All those DOD and NASA space programs require money, of course, and the House Appropriations Committee is making progress on the FY2023 bills. It finished the DOD bill last week, making some relatively minor adjustments to Space Force funding, but chastising the service for submitting budget projections for the future that are not credible. The Space Force request was $24.60 billion, a 36 percent increase over FY2022. The committee approved $24.23 billion.
The Commerce-Justice-Science (CJS) subcommittee that funds NASA and NOAA, and the Transportation-HUD (THUD) subcommittee that oversees the FAA and its Office of Commercial Space Transportation (FAA/AST), approved their bills last week. The full committee will take them up this week, CJS on Tuesday and THUD on Thursday. The CJS subcommittee did not approve the full increase for NASA requested by President Biden, recommending $25.45 billion instead of $25.97 billion, so half a billion less. The information currently available for the CJS and THUD bills is not detailed enough to show what they recommended for NOAA’s space activities or FAA/AST. More details should be out this week in conjunction with the full committee markups.
All 12 appropriations bills will be through committee by the end of the week. The House will be out next week for the July 4 recess, returning for legislative business on July 12. The schedule for bringing the appropriations bills to the House floor has not been announced yet, but the House strives to get as many as possible passed before the August recess, with mixed success. The Senate Appropriations Committee has not acted on any of the bills yet.
We will note that the House and Senate Armed Services Committees (HASC and SASC) also have completed work on the FY2023 National Defense Authorization Act. Both committees recommended substantial increases above the President’s request of $773 billion. SASC added $45 billion when it approved its version of the bill on June 16. HASC added $37 billion during its markup on June 23-24. The House Appropriations Committee did not go along with the HASC-recommended increase. As it turns out they were marking up their bills at the very same time and the $37 billion was added as an amendment during the HASC markup. How willing the appropriators and the rest of House are to increase the defense budget that much, and where the money will come from if they do, is one of the issues to be debated on the floor.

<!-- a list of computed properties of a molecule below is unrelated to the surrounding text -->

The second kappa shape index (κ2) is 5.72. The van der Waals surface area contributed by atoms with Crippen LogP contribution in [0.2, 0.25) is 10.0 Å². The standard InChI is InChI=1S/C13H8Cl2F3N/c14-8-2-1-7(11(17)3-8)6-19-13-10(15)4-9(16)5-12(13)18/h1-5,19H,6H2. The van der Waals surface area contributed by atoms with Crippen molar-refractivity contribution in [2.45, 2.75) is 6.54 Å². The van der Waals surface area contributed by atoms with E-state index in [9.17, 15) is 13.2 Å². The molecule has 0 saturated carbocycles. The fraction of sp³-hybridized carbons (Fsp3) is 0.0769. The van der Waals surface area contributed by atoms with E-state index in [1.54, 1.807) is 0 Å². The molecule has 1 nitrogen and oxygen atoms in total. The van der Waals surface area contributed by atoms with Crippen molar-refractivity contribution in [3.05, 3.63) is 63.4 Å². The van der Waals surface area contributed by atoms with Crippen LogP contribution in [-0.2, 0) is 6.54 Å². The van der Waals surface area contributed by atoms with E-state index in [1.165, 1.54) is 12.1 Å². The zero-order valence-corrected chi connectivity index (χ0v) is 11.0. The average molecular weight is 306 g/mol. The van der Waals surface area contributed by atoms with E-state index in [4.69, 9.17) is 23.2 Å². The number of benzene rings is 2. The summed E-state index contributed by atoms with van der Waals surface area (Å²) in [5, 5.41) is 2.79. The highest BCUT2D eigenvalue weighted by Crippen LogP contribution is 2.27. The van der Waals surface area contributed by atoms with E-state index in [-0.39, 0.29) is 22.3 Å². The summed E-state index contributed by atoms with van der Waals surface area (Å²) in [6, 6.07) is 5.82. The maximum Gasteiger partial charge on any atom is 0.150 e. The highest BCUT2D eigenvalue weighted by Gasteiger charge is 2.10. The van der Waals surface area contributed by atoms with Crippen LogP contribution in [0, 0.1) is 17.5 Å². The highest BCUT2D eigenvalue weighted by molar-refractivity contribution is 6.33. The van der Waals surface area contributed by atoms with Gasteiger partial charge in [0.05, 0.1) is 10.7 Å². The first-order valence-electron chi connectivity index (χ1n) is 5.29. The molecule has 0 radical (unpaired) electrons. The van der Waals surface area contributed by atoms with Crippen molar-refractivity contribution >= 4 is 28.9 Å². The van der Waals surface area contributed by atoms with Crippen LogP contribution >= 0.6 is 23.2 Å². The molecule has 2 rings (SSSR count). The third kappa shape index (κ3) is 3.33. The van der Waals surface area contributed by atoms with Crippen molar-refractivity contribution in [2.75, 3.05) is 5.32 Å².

Those and other events we know about as of Sunday morning are shown below. Check back throughout the week for others we learn about later and add to our Calendar or changes to these (especially the CAPSTONE launch).
Monday, June 27
- Fostering Multidisciplinary Research for the Future of Space (SDA Bocconi Univ), Milan, Italy
Monday-Friday, June 27-July 1
- 9th European Conference for Aerospace Sciences (EUCASS-3AF), Lille, France
Tuesday, June 28
- House Appropriations Full Committee Markup FY2023 CJS (NASA/NOAA) Bill, 1100 Longworth House Office Building, 10:00 am ET (webcast)
Thursday, June 30
- International Asteroid Day, global
- Launch of USSF-12, Cape Canaveral, FL (time TBA), webcast by ULA
- House Appropriations Full Committee Markup FY2023 THUD (FAA/AST) Bill, 1100 Longworth House Office Building, 10:00 am ET (webcast)
- Legality of Commercial-Military Integration (Aerospace Corp.), virtual, 1:00 pm ET
Friday, July 1
- Artemis I SLS/Orion Stack Rolls Back to the Vehicle Assembly Building, Kennedy Space Center, FL, begins at midnight, lasts 8-12 hours, possibly livestreamed